We just finished a family viewing of A Christmas Story with its immortal line "You'll shoot your eye out!" At the end of the movie, Ralphie very nearly does shoot his eye out, but he was luckier than my dad was...
Dad has been gone for six years now, but let's hear it from the old man in his own words. This happened in about 1945.
My two best friends when we lived at Glen Alum [West Virginia] were Jerry Dunman and Buddy Collins, brother of Margaret and Jean. We did a lot of playing up in the hills surrounding Glen Alum and the popular game of our age group at that time was Cowboys and Indians. Jerry, Buddy and I had constructed some bows from which we would shoot dried 'stick weeds' as arrows. Anxious to try them out and knowing if our parents knew about them they would be confiscated, we decided to go up on the mountain for a trial run. Where we started up the hill happened to be right in front of the Gannons' house. Mrs. Gannon (mother of Charles, Ernest, Jr. and Kenneth) was working her yard and as we passed she spoke that well known phrase "You boys better be careful or you'll shoot your eye out with those things." Yeah, sure. As if we would do anything so stupid. Score one for Mrs. Gannon because that's exactly what we did. I was hiding behind a tree and Buddy, I believe, was sitting on a branch of another tree. I stuck my head out and before I could draw it back I felt a blow like someone had hit me with a fist in the eye. Buddy had launched a stick weed in my direction and validated Mrs. Gannon's warning. We ran off the mountain and my mother took me to the company doctor. This happened to be Dr. Kayle who was not known for his gentle bedside manner. He took one look at me and said, "Boy, you've lost yourself an eye." This seemed ironic to me considering the fact that he also had been blinded in one eye sometime in his past. He put a patch on it and told my mother they should take me to the hospital. The hospital was in Welch, which I believe was about fifty miles away. Since we didn't have a car it was decided that we would wait until the next day and catch the train. During the night, infection set in and I became delirious. My father, who had become general foreman of the mine by this time, called Mr. Boyd, Emerson and Robert's father, whom he knew had a '37 Studebaker, and Mr. Boyd saved my life by getting out of bed and driving us to Welch. The doctor said if we had waited until the next day the infection would have caused damage to my brain and I would have died. I would like to extend my belated thanks to Bob for his father's compassion.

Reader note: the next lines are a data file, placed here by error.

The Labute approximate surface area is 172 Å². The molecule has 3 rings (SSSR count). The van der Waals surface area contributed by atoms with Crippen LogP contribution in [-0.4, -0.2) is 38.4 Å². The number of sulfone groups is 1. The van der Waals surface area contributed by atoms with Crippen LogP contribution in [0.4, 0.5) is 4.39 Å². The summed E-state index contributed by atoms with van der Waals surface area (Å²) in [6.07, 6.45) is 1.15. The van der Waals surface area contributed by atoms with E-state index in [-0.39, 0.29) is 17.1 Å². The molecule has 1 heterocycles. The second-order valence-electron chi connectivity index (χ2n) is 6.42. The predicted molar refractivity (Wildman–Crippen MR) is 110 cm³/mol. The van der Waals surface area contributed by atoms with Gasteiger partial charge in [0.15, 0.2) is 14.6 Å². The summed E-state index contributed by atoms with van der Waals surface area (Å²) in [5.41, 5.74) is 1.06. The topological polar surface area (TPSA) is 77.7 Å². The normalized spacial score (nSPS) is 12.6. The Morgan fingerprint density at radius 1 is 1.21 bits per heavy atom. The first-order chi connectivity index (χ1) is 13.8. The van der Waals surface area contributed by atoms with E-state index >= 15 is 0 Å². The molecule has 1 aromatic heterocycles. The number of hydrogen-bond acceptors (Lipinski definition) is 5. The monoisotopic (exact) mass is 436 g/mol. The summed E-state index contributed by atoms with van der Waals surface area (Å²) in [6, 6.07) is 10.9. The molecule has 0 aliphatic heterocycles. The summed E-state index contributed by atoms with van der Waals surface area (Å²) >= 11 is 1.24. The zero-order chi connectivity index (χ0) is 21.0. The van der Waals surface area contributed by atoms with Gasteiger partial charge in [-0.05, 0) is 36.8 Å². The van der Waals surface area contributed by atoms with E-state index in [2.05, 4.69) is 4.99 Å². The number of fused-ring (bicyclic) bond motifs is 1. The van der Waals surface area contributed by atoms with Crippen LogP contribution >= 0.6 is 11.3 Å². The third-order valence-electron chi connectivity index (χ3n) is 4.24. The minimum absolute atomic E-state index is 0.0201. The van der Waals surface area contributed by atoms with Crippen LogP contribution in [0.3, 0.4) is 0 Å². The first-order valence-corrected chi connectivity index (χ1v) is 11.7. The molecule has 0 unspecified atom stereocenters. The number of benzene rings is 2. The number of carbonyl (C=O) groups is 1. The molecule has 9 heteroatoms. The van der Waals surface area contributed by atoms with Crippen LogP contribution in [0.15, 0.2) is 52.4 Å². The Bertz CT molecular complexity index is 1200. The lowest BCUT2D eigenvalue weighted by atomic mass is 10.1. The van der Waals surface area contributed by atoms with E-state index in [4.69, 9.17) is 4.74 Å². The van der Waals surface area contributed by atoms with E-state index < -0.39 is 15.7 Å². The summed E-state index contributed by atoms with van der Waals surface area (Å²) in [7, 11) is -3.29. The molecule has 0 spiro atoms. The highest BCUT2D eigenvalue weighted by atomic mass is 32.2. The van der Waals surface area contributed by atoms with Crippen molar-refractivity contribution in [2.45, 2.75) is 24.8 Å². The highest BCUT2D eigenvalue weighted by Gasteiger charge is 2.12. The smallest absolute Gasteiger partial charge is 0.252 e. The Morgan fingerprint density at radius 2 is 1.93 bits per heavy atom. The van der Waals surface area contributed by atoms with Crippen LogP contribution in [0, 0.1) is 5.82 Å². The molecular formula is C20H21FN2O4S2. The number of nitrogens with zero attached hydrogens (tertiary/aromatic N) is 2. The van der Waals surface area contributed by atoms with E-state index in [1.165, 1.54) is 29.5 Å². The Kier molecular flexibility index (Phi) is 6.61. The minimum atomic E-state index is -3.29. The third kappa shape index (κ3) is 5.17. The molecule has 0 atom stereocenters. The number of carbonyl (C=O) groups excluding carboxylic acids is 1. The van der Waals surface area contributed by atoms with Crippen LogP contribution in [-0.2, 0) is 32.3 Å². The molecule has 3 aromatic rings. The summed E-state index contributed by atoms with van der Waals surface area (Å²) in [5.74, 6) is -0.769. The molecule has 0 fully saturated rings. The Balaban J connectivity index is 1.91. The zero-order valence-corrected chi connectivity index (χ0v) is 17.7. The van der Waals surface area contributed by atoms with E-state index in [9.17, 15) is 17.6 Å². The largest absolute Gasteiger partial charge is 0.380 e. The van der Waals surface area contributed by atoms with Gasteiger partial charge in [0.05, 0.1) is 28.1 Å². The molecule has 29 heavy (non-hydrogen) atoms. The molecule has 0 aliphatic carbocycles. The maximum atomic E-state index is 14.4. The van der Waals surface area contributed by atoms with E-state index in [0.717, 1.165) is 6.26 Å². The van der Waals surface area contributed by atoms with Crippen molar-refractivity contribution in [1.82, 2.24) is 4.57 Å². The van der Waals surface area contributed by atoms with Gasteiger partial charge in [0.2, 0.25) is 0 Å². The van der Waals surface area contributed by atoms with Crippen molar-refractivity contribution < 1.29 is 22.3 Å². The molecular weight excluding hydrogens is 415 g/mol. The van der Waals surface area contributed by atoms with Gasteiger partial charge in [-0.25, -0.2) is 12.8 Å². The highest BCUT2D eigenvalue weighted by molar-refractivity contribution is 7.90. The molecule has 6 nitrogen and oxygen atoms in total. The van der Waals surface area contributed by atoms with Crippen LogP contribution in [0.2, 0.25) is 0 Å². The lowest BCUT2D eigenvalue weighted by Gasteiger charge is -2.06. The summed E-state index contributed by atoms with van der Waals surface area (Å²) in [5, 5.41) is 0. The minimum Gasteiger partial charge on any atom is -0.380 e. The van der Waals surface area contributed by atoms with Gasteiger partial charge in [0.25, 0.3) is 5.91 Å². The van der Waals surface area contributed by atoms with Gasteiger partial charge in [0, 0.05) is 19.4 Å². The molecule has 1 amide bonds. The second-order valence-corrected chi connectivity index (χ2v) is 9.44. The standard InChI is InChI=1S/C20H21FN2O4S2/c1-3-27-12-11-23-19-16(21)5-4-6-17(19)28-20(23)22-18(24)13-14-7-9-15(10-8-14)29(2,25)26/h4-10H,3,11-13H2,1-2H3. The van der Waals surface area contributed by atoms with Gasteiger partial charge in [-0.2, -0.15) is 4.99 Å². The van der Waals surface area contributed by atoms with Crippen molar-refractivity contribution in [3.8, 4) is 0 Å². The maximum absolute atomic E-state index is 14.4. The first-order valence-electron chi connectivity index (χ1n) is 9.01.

Dad was fitted with an artificial eye he could pop out any time. I don't think he enjoyed it when I brought my friends around and said, "Hey, Dad, show them how you can take your eye out." On the other hand it is true that he once made himself a Halloween costume using a spare eye set right in the middle of his forehead.
Once, for some reason, he had to have a new eye made and I went with him to pick it up. It was made by one guy working in a little office up in a high-rise somewhere on the east side of Cleveland. The office was strewn with all kinds of eyes in various states of manufacture. They were made of some kind of ceramic, and he painted them himself. They were extremely realistic - the guy was quite an artist. You would never be able to tell Dad's eye was artificial just by looking at it. I can still remember the smell of the paints and glazes as we waited for the eye to be finished.
(Does it strike you as odd that he not only remembered the year and make of the car that took him to the hospital, but included it in the story?)